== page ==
It’s not immediately clear how the clock is set; we recall the slave clocks in high school rapidly advancing for Daylight Saving adjustments, so we assume [melka] has provided some way of pulsing the clock quickly to set the time. Regardless, it’s a good lesson in low-power design. And be sure to check out this PIC-based master clock replacement, too.

Save Big by Hacking Your Car Keys

Three hundred bucks for a new car key? Nonsense! When you lose your keys or want to have an extra made for that new teen driver, don’t let the stealership lighten your wallet. Just pull the ECU and hack some hex to add the new keys.

The video below is a whirlwind tour of the process [speedkar9] uses to reprogram Toyota ECUs to allow new keys to pass the security test on your new(er) car. Since the early 2000s or so, most manufacturers have included RFID chips in their keys so that only known keys will start a car. In Toyotas, this is done by an RFID reader in the steering column that passes the inserted key’s code to the engine control unit. If the 8-byte key code matches one of three values stored in the ECU, the car will start. Clearing the EEPROM in the ECU is the focus of [speedkar9]’s process, which connecting to the EEPROM and reading the contents. His rig includes an RS-232 serial connection, so the hardest part of this hack might be rounding up a PC with a DB-9 jack, but once you’ve got that covered, it’s just a little bit-bashing to “virginize” the ECU to ready it for reprogramming.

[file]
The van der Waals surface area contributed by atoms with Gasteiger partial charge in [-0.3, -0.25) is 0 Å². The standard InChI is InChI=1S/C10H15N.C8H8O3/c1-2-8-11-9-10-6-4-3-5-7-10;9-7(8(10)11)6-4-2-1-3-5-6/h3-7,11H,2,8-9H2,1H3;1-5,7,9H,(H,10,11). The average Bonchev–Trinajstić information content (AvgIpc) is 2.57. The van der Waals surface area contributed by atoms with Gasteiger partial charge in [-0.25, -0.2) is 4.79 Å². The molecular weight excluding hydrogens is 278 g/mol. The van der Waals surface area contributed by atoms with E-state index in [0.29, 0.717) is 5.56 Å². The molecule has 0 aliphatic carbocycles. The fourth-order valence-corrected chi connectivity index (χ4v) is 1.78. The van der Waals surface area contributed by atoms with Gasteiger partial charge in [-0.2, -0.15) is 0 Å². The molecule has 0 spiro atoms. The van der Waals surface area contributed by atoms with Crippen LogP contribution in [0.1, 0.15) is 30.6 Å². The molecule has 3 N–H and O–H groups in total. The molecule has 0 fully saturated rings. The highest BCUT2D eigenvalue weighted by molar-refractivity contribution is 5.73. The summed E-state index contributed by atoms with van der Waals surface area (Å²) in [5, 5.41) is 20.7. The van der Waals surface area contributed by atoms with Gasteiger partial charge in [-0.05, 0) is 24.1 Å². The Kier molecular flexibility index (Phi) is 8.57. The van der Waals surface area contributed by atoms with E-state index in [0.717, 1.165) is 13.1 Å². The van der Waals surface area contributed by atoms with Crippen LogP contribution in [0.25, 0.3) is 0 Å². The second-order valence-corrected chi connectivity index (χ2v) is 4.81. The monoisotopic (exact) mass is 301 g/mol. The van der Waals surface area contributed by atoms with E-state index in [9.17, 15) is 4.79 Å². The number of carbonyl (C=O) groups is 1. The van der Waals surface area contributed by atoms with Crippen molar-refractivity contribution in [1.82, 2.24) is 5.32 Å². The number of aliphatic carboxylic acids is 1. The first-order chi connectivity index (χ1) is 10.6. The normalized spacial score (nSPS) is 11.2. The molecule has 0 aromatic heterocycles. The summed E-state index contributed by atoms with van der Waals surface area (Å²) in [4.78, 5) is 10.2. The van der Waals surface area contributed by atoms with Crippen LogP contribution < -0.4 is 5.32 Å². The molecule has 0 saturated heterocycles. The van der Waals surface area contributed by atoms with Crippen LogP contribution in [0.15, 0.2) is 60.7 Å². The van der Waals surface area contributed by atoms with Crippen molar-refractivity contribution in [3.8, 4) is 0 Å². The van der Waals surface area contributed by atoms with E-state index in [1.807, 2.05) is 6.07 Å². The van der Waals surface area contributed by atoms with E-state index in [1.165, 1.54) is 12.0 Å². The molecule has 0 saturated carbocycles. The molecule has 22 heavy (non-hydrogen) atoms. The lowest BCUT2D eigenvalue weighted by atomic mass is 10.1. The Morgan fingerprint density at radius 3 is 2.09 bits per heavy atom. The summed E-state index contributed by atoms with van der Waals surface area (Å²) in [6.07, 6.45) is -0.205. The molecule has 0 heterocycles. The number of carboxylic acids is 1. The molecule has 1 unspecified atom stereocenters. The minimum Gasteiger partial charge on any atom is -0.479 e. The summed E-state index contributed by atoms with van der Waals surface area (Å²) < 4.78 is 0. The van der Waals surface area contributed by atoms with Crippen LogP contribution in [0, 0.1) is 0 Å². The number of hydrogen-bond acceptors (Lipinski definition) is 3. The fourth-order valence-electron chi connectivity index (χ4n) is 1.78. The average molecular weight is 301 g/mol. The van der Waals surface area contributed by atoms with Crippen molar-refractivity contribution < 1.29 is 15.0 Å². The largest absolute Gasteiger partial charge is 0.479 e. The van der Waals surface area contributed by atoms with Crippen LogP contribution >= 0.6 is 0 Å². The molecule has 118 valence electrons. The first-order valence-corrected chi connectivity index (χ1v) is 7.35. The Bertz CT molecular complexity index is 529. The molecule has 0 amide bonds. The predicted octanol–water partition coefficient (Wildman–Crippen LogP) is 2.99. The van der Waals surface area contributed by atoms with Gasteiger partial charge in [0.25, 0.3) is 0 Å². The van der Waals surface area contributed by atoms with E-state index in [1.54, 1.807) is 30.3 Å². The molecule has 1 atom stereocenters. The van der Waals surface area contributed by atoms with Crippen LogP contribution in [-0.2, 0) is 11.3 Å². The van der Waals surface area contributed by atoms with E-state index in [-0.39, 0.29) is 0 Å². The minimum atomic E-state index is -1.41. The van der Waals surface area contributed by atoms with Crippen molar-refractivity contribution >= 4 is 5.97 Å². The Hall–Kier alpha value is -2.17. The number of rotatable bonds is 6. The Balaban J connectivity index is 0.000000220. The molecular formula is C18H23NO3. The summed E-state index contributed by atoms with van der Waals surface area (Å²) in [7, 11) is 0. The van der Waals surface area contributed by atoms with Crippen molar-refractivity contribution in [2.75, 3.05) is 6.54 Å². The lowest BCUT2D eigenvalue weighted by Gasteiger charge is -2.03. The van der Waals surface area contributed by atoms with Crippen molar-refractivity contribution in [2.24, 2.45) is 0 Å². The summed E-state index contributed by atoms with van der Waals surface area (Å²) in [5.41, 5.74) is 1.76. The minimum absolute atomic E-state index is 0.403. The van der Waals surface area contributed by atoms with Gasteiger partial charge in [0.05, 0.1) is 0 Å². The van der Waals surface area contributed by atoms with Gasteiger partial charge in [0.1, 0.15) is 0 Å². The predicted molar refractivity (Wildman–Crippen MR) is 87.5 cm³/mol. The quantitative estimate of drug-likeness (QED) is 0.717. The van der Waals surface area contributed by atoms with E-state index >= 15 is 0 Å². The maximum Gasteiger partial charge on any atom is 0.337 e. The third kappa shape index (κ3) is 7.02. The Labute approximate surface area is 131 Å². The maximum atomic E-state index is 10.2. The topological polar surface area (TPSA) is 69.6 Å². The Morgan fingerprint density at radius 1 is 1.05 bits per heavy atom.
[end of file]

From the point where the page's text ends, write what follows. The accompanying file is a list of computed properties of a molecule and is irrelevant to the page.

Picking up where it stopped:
The details of the procedure will vary by manufacturer, of course, and cars of a more recent vintage will likely have even more security to worry about. Might you even run afoul of DRM like you would by hacking a tractor? Perhaps. But $300 is $300.

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A Wallflower Jumps into the Los Angeles Unconference